is a digital repository that will provide scholars, practitioners, editors, and its own readership with the opportunity to engage in a broad array of reflective discussions about the representations of disability that exist “beneath the surface” and explicitly within mainstream cultures both nationally and internationally. Genres and subgenres that do not typically receive sustained attention in mainstream scholarly literature will be showcased.

Tragically, they first chose an offensive name, which lives on in its URL
https://www.facebook.com/groups/TwihardsGleeksAndAvatards
jesse_the_k: Well nourished white woman riding black Quantum 4400 powerchair off the right edge, chased by the word "powertool" (JK powertool)
[personal profile] jesse_the_k
My goal in reprinting these links is to encourage all cons to provide best access to all members.

Stephanie Saulter has an informative old-timer post
http://stephaniesaulter.com/2013/11/05/what-i-thought-of-wfc-2013/
with these notes on access:

2. ACCESSIBILITY. Whether it’s for fans or professionals, or fans and professionals, WFC needs to be much more committed to providing full, uncomplicated accessibility. It’s not good enough to simply say, ‘oh, it’s an old hotel’ and throw your hands up. It is not acceptable for people who have paid their membership like everyone else, who have just as much to contribute and just as much to learn as anyone else, to be unable to access large parts of the con, to have poor to no directions on how to get to the parts they technically could reach, or for the hotel staff to whom they were referred to appear baffled by the question. And I also want to point out that disabilities and constraints are not only around mobility. If there were provisions for sight- or hearing-impaired members, for example, I saw no sign of them. (Maybe that’s because the con knew no one with those constraints would be coming. Fair enough. But is that because people with those constraints know there’s no point trying to come? That would not be fair. I don’t know which it is, but it troubles me.)

Joely Black comments on a mundane but crucial missing access feature: chairs.
http://joelyblack.com/2013/11/06/wfc2013-stories-chairs/

Other than panels, the events at the convention were remarkable for their lack of chairs. You’d think this was a minor issue, especially as you could sit down during panels. Most of the big events were in the evening, and were chairless.
[... snip ...]
It made networking hard. Standing in a group of people, we’d agree that we needed a sit down. Just as we set off to find chairs, somebody would join the group and we’d all be pressed into fresh conversation. After hours of standing, walking, standing, we’d all grimace at them as they brought new party flotsam into the group as fresh opportunities to sit down slipped away.


From my con-running experience, there's a constant tension between enough chairs for folks to take a load off their feet versus fewer chairs for smoother traffic in functionally wider hallways. Joely points out their importance for everyone. Universal design, our friend!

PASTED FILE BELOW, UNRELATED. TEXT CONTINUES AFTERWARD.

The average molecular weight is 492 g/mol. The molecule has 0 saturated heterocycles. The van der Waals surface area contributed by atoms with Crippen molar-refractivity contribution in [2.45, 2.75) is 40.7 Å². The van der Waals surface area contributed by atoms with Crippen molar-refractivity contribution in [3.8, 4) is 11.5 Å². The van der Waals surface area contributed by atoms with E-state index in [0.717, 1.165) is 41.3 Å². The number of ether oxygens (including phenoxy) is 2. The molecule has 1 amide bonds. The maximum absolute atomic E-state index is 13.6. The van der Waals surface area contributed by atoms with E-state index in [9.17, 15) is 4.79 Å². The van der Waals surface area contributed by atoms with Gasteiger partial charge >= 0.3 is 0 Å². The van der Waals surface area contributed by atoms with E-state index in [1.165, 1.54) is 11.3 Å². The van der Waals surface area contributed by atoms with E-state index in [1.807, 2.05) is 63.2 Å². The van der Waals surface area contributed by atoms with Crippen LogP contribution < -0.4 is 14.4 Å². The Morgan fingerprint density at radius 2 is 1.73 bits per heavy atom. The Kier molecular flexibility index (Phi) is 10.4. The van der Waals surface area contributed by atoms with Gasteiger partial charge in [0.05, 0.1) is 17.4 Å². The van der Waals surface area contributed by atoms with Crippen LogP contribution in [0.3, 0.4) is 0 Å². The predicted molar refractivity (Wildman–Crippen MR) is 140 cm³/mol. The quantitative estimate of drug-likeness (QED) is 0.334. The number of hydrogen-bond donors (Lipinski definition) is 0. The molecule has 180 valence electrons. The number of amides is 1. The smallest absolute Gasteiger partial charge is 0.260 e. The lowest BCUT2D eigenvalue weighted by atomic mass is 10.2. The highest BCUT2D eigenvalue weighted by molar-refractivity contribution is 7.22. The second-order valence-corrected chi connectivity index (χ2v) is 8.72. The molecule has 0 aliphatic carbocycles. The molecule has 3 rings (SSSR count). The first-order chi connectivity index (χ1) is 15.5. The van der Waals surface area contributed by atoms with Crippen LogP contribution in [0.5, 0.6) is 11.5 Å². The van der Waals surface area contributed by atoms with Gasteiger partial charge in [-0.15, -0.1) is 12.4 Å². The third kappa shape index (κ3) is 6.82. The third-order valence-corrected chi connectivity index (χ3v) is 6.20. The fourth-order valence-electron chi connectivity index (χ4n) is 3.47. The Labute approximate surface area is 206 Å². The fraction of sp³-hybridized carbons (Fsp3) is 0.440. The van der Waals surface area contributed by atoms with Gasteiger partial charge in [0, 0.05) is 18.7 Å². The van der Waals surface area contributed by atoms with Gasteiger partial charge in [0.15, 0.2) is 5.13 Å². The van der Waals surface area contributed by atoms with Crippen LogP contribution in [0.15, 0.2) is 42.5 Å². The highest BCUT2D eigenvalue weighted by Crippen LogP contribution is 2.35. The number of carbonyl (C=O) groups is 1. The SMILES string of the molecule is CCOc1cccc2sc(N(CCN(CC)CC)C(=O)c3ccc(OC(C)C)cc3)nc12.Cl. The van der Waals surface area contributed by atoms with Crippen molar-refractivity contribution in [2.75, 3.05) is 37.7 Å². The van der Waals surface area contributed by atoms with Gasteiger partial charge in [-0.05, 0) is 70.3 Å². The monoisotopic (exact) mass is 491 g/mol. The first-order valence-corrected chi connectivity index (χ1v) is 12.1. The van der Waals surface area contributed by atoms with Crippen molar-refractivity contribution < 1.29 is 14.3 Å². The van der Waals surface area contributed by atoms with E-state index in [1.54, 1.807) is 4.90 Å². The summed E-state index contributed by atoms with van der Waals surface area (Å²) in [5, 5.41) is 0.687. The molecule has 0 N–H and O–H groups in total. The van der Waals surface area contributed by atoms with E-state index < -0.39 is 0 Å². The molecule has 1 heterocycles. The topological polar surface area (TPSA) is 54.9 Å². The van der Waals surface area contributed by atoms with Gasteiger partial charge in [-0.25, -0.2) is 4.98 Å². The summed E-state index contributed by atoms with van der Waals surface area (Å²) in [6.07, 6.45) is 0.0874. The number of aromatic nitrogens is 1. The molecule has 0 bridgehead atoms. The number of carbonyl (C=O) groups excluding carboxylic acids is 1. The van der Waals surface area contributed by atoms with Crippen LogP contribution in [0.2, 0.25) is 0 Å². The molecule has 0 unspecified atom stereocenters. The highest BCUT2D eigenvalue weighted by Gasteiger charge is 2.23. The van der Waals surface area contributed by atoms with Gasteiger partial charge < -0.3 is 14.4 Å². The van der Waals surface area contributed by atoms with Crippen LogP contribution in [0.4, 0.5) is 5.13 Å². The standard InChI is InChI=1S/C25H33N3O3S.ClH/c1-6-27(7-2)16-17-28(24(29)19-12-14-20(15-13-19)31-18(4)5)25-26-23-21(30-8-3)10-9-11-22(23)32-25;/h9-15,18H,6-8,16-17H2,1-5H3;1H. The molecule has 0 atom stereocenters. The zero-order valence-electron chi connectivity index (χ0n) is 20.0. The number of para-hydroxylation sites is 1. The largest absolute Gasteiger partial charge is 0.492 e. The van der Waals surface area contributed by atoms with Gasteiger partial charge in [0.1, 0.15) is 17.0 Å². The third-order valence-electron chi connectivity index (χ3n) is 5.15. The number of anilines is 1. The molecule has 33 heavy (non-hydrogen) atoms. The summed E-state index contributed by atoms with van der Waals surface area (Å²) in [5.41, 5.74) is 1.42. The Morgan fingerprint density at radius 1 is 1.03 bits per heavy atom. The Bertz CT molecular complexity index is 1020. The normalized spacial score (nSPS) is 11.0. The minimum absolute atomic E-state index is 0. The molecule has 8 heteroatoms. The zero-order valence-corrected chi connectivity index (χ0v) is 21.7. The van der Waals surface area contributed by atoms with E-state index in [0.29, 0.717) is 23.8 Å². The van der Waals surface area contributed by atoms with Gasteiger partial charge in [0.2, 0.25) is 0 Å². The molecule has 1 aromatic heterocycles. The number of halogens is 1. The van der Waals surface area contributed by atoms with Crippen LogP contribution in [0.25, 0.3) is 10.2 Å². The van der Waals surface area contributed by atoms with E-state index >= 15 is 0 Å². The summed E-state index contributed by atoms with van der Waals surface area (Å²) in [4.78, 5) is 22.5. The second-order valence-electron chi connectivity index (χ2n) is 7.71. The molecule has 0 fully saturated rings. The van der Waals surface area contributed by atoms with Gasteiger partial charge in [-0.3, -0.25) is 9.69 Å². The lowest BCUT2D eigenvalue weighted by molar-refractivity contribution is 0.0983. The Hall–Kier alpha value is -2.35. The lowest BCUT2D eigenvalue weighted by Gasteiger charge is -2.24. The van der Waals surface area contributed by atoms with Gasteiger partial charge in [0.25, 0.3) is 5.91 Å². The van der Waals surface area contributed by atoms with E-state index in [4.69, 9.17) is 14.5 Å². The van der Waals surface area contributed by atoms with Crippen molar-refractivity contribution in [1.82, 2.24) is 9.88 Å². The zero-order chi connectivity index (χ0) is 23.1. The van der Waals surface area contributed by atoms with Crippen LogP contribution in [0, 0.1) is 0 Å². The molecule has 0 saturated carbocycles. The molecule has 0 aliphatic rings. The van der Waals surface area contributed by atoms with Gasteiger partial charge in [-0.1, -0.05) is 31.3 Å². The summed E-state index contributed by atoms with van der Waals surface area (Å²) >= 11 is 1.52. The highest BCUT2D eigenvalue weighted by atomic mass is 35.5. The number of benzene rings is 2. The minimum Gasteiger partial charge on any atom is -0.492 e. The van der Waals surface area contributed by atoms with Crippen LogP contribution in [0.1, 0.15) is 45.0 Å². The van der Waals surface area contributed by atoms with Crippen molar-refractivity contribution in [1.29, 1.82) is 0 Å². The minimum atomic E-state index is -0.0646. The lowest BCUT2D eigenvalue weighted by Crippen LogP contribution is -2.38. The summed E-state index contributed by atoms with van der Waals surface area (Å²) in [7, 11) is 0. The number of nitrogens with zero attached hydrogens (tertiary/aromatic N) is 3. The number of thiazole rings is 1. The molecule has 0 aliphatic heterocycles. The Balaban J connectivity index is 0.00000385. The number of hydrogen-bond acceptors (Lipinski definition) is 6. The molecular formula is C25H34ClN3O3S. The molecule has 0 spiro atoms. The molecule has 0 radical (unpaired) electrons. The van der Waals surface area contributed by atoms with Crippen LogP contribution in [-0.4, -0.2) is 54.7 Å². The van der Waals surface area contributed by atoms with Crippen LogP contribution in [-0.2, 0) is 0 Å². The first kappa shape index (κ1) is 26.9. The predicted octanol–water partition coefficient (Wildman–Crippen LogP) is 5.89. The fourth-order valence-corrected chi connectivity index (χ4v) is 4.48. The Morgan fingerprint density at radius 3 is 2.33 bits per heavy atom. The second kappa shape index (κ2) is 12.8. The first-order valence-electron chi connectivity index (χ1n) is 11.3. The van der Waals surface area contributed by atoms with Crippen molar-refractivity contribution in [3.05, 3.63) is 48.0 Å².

World Fantasy Con

Thu, Nov. 14th, 2013 07:20 pm
sasha_feather: dolphin and zebra gazing at each other across glass (dolphin and zebra)
[personal profile] sasha_feather
Cheryl Morgan: World Fantasy Convention 2013

A number of concerns about WFC, including accessibility:

...so you might have thought that the convention committee would make a serious effort to ensure that mobility issues were a priority. Instead they appear to have done their space planning without any regard for accessibility. The kaffeklatsch area was, I understand, accessible only by stairs and by a staff elevator. The registration area was only accessible by stairs. The cafe area may also have been a problem.

...
Much of the pre-con displeasure could have been avoid if the convention had presented these issues in a suitably contrite manner and promised to do what they could to help out. Instead the lack of accessibility was presented in way that read like, “tough luck, you’re screwed”, and any offers of help came only as an afterthought once a storm of outrage had developed.
jesse_the_k: Sprinter with right AK prosthetic leg, shot from neck down (prosthetic sprint)
[personal profile] jesse_the_k
This was featured in the New York Times Magazine last week, but the home site is even cooler:

www.thealternativelimbproject.com

Sophie de Oliveira Barata is the principal artisan of these bespoke limbs, which are marketed as functional, decorative, and expressive — some combination of a neck brace and a tatoo.
sasha_feather: dolphin and zebra gazing at each other across glass (dolphin and zebra)
[personal profile] sasha_feather
If you have more links or information on this topic, please share them in comments or via DM!

Mari Ness at LJ: World Fantasy Con,
2013


In comments, an attendee reports that the hotel elevator to the programming floor is broken!

DW cross post: World Fantasy Con, 2013.

July 2014

S M T W T F S
  12345
678 9101112
1314151617 1819
202122 23 242526
2728293031  

Syndicate

RSS Atom

Most Popular Tags

Style Credit

Expand Cut Tags

No cut tags